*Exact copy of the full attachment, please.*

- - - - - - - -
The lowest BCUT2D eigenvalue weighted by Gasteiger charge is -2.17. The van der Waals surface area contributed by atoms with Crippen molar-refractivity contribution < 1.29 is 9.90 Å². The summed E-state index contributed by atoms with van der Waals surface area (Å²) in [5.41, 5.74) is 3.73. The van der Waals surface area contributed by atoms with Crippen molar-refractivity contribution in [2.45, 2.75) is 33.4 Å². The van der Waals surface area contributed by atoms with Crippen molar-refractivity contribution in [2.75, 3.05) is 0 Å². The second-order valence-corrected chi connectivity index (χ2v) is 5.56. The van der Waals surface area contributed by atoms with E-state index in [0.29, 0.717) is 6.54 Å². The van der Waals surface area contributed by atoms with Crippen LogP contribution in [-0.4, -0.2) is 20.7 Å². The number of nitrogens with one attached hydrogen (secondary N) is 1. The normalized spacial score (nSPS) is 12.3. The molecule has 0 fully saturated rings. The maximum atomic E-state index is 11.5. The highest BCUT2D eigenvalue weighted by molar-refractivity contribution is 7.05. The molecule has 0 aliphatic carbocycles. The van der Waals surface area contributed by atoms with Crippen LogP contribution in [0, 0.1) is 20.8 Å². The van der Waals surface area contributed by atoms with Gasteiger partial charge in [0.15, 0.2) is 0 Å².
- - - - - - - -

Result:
The lowest BCUT2D eigenvalue weighted by Gasteiger charge is -2.17. The van der Waals surface area contributed by atoms with Crippen molar-refractivity contribution < 1.29 is 9.90 Å². The summed E-state index contributed by atoms with van der Waals surface area (Å²) in [5.41, 5.74) is 3.73. The van der Waals surface area contributed by atoms with Crippen molar-refractivity contribution in [2.45, 2.75) is 33.4 Å². The van der Waals surface area contributed by atoms with Crippen molar-refractivity contribution in [2.75, 3.05) is 0 Å². The second-order valence-corrected chi connectivity index (χ2v) is 5.56. The van der Waals surface area contributed by atoms with E-state index in [0.29, 0.717) is 6.54 Å². The van der Waals surface area contributed by atoms with Crippen LogP contribution in [-0.4, -0.2) is 20.7 Å². The number of nitrogens with one attached hydrogen (secondary N) is 1. The normalized spacial score (nSPS) is 12.3. The molecule has 0 fully saturated rings. The maximum atomic E-state index is 11.5. The highest BCUT2D eigenvalue weighted by molar-refractivity contribution is 7.05. The molecule has 0 aliphatic carbocycles. The van der Waals surface area contributed by atoms with Crippen LogP contribution in [0, 0.1) is 20.8 Å². The van der Waals surface area contributed by atoms with Gasteiger partial charge in [0.15, 0.2) is 0 Å².